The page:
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Koresh possessed a British Boys antitank .52 caliber rifle, when in fact Koresh owned a Barret light .50 firearm.31 Possession of the British Boys would have been a felony 32 while possession of the Barret was completely legal. The affidavit misstated that the M16 parts kits from Nesard company were two CAR and two EZ kits which contained all the parts of an M-16 machinegun except for the lower receiver unit, when, in fact, the Nesard parts kits do not contain the auto sear and pin which are absolutely necessary to convert semiautomatic weapons to machineguns.33 The affidavit failed to mention that grenade hulls like those cited in the affidavit to help establish probable cause had been sold by the Davidians in the past at gun shows as paper weights and mounted on plaques. Finally, the affidavit was misleading by reporting that Deputy Sheriff Terry Fuller was in the vicinity of the compound when he heard a loud explosion, but then failed to report that Fuller investigated and learned that the Davidians were using dynamite for construction.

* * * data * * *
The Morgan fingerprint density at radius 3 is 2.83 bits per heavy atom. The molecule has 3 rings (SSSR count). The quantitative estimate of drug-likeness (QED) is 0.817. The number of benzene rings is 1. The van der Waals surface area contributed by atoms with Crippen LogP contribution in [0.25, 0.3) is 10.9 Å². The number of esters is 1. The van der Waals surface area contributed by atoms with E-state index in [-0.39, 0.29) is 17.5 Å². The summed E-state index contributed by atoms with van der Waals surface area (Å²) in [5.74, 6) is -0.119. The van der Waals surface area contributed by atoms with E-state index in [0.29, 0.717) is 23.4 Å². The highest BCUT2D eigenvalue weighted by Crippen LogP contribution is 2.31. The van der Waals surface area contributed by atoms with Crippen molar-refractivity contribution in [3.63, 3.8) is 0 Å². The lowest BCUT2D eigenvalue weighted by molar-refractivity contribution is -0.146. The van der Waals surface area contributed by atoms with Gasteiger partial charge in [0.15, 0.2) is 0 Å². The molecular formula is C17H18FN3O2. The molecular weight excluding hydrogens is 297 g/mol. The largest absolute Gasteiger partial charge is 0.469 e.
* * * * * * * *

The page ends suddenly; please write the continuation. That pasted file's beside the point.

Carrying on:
Former Davidian Marc Breault provided much of the information contained in the ATF's affidavit. Yet, nowhere in the affidavit is it mentioned that Breault left the compound as an opponent of Koresh, a fact certain to call into question Breault's motives. Nor does the affidavit mention that he is blind. On the contrary, the affidavit implies that he was a compound bodyguard. It states that Breault "participated in physical training and firearm shooting exercises conducted by Howell. He stood guard armed with a loaded weapon.


The affidavit also contained misapplications of firearms law. The affidavit alleged the violation of one statute: 26 U.S.C. § 5845(f). This statute, however, merely defines "destructive device." It does not establish any crime. It is 26 U.S.C. § 5861 which establishes crimes related to destructive devices. The affidavit also confused the term "explosive" with the term "explosive device," a term which does not appear in Federal law.